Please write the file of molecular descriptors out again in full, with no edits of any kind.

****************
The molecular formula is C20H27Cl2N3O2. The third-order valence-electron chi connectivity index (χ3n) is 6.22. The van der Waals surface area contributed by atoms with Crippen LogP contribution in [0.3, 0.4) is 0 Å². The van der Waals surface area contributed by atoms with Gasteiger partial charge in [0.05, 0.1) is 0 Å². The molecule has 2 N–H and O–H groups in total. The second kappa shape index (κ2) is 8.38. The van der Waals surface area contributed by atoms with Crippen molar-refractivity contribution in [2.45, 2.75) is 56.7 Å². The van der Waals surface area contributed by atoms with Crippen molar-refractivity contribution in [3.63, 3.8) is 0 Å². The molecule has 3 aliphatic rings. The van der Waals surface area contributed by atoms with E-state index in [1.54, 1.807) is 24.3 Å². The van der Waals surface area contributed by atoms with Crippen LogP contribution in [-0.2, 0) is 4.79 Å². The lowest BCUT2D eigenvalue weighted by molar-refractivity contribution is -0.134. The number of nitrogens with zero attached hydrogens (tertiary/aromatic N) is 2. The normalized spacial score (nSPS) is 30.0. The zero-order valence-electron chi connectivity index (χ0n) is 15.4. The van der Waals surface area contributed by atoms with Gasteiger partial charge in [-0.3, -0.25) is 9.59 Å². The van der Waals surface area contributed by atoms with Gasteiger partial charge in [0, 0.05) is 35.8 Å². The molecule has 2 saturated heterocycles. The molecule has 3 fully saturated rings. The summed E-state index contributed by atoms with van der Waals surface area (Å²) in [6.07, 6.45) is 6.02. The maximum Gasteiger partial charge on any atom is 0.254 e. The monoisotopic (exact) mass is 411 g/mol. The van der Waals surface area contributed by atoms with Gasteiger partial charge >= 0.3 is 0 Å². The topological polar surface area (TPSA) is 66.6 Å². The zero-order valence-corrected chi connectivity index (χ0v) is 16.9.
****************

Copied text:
The molecular formula is C20H27Cl2N3O2. The third-order valence-electron chi connectivity index (χ3n) is 6.22. The van der Waals surface area contributed by atoms with Crippen LogP contribution in [0.3, 0.4) is 0 Å². The van der Waals surface area contributed by atoms with Gasteiger partial charge in [0.05, 0.1) is 0 Å². The molecule has 2 N–H and O–H groups in total. The second kappa shape index (κ2) is 8.38. The van der Waals surface area contributed by atoms with Crippen molar-refractivity contribution in [2.45, 2.75) is 56.7 Å². The van der Waals surface area contributed by atoms with Crippen molar-refractivity contribution in [3.63, 3.8) is 0 Å². The molecule has 3 aliphatic rings. The van der Waals surface area contributed by atoms with E-state index in [1.54, 1.807) is 24.3 Å². The van der Waals surface area contributed by atoms with Crippen LogP contribution in [-0.2, 0) is 4.79 Å². The lowest BCUT2D eigenvalue weighted by molar-refractivity contribution is -0.134. The number of nitrogens with zero attached hydrogens (tertiary/aromatic N) is 2. The normalized spacial score (nSPS) is 30.0. The zero-order valence-electron chi connectivity index (χ0n) is 15.4. The van der Waals surface area contributed by atoms with Gasteiger partial charge in [-0.3, -0.25) is 9.59 Å². The van der Waals surface area contributed by atoms with Gasteiger partial charge in [0, 0.05) is 35.8 Å². The molecule has 2 saturated heterocycles. The molecule has 3 fully saturated rings. The summed E-state index contributed by atoms with van der Waals surface area (Å²) in [6.07, 6.45) is 6.02. The maximum Gasteiger partial charge on any atom is 0.254 e. The monoisotopic (exact) mass is 411 g/mol. The van der Waals surface area contributed by atoms with Gasteiger partial charge >= 0.3 is 0 Å². The topological polar surface area (TPSA) is 66.6 Å². The zero-order valence-corrected chi connectivity index (χ0v) is 16.9.